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Gabriel Argy-Rousseau Pâte de Verre "Corollas" Night Light

The arresting "Corollas" night light depicts a dreamy abundance of near abstracted, overlapping blooms in hues of emerald and amethyst. Argy-Rousseau chose the mallow, a flower that was spread on doorways and woven into garlands or chaplets every May Day. The top of the nightlight is composed of large bracts surrounding the flower's center, akin to the protea flower. The shape of this nightlight was based on Egyptian head cones, perfumed cones of beeswax originally believed to slowly melt and perfume the hair of elite Egyptian women. Argy Rousseau was fascinated with ancient Egyptian aesthetics and the history of perfume. Early in his career, Argy Rousseau designed perfume bottles for Maison Franck. Additionally, he marketed many of his night lights as perfume-burning night lights. Combining historical references and florals epitomized the modernity of Art Deco design, pushing pastiche ornament into the realm of geometric abstraction.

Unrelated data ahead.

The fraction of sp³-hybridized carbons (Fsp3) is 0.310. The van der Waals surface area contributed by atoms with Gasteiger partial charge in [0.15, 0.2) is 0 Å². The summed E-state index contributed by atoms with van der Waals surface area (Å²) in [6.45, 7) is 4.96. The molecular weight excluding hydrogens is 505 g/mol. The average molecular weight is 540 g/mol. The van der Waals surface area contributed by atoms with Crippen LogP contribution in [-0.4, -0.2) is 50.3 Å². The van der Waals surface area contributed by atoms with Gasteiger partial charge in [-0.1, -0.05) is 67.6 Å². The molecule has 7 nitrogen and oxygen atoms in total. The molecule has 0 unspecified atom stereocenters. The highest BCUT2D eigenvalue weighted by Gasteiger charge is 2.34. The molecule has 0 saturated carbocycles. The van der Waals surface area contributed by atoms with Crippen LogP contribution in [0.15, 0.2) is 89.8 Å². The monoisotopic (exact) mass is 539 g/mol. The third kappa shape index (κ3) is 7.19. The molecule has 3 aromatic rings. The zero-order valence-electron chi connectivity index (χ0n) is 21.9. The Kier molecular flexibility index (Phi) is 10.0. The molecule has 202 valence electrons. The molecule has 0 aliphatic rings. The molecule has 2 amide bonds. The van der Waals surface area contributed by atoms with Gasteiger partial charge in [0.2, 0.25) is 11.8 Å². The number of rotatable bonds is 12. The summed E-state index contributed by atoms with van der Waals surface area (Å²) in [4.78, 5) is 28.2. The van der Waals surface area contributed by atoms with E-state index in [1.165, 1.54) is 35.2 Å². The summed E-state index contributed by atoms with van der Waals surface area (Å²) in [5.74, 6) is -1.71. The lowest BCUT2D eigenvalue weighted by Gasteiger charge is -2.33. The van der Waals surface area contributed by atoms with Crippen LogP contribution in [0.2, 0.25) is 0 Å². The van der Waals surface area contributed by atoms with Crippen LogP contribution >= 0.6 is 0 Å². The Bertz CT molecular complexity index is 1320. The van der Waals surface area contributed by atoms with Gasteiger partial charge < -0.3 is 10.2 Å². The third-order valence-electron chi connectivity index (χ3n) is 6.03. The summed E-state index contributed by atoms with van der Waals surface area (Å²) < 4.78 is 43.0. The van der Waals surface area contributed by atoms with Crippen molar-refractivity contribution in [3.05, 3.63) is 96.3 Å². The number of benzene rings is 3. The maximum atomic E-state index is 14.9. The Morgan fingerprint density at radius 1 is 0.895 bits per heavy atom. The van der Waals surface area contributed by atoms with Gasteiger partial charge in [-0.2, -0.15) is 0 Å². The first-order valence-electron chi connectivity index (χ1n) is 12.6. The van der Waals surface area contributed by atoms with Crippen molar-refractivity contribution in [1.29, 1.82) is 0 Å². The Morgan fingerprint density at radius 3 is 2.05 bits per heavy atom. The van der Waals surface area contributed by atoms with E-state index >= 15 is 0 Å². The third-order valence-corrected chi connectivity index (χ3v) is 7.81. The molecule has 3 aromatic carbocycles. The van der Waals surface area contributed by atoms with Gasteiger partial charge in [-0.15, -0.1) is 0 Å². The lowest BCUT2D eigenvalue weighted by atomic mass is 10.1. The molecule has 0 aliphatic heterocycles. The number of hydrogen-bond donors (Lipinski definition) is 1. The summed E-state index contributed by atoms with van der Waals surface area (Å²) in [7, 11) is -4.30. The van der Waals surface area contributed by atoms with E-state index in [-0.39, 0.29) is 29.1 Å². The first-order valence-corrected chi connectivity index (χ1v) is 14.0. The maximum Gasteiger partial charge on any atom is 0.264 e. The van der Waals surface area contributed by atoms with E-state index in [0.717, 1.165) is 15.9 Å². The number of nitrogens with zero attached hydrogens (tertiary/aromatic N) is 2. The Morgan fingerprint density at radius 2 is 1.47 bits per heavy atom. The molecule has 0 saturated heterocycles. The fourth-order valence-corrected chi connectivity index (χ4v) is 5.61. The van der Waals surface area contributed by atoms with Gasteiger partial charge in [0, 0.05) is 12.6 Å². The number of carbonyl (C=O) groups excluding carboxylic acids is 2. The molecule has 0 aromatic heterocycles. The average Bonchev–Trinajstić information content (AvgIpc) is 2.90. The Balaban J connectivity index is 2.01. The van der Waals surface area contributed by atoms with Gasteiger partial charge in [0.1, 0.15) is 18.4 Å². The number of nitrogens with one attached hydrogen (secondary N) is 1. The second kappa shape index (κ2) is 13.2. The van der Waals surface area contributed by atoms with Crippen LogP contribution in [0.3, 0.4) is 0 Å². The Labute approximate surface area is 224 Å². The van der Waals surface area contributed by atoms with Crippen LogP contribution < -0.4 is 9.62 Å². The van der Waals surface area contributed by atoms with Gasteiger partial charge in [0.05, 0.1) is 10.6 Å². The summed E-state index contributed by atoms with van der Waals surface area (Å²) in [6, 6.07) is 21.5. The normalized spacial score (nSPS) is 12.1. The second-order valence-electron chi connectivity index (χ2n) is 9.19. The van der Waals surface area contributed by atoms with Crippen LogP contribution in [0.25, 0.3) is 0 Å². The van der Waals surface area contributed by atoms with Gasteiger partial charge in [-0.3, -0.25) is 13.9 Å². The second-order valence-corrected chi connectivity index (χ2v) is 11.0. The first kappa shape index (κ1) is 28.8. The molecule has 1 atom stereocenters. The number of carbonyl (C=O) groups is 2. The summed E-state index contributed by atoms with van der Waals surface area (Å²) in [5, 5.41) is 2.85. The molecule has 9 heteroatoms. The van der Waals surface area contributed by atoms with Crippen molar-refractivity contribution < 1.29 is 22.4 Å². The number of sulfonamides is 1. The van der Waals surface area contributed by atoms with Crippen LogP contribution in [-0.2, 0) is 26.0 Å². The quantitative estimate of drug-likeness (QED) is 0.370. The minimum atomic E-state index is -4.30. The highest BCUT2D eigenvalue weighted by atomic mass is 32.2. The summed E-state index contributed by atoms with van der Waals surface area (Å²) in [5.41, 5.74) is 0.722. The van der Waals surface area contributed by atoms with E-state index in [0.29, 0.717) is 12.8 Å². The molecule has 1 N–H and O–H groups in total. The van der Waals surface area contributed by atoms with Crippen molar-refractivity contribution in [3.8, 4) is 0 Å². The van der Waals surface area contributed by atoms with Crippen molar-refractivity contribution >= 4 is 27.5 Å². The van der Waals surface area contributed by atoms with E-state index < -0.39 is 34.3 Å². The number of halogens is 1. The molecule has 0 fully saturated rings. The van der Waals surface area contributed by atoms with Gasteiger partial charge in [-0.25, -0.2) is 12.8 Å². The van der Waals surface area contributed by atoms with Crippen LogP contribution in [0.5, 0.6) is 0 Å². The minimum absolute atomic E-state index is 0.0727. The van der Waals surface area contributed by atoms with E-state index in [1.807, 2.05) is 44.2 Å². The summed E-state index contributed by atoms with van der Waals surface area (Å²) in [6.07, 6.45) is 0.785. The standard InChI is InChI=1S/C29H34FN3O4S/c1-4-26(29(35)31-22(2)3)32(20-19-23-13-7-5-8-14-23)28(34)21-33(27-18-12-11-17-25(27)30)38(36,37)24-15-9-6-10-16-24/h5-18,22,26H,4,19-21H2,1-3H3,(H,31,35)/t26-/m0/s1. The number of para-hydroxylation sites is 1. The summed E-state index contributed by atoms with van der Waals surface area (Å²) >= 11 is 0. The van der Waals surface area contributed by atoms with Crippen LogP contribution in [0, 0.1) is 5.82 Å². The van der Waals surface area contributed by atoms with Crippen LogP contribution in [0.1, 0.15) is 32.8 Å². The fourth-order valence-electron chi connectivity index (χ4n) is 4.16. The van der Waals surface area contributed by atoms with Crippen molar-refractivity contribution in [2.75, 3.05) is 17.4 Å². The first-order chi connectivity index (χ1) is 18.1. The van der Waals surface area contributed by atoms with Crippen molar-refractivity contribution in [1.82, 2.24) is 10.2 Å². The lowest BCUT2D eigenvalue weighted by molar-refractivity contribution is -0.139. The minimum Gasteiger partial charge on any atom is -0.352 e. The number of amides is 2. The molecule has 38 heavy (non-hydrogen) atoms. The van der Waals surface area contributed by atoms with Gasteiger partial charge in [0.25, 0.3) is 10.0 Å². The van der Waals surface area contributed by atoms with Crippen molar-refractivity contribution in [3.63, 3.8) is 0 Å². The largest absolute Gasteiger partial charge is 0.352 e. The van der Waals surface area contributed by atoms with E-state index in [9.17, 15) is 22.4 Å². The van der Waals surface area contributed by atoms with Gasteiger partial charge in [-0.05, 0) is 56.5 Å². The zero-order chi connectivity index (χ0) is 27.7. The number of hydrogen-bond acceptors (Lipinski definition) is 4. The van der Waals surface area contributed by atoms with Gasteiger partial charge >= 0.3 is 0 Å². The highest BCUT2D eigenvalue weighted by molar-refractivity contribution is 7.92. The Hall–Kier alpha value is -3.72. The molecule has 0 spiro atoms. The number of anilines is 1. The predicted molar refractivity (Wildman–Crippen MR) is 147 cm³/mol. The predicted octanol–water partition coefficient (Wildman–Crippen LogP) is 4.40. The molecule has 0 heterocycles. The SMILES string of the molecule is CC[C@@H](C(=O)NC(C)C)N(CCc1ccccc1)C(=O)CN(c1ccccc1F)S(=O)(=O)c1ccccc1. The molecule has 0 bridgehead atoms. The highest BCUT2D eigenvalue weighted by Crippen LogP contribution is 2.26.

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  • Product Details
  • Curator's Notes

Item #: YEL-21277
Artist: Gabriel Argy-Rousseau
Country: France
Circa: 1926
Dimensions: 8" height.
Materials: Pâte de verre, translucent glass, Wrought Iron
Signed: signed in the mold "G. Argy-Rousseau" and "FRANCE"
Literature: Janine Bloch-Dermant, G. Argy-Rousseau, Catalogue Raisonné, London 1990, no. 26.07

Though a generally soft and naturalistic composition, Argy-Rousseau does make some nods in the design of this piece to the artistic and decorative style that ruled the day when it was created, the Art Deco style. Upon closer inspection you may notice that the interiors of the flowers are dominated by strict and regular geometric forms, a hall mark of the Deco movement.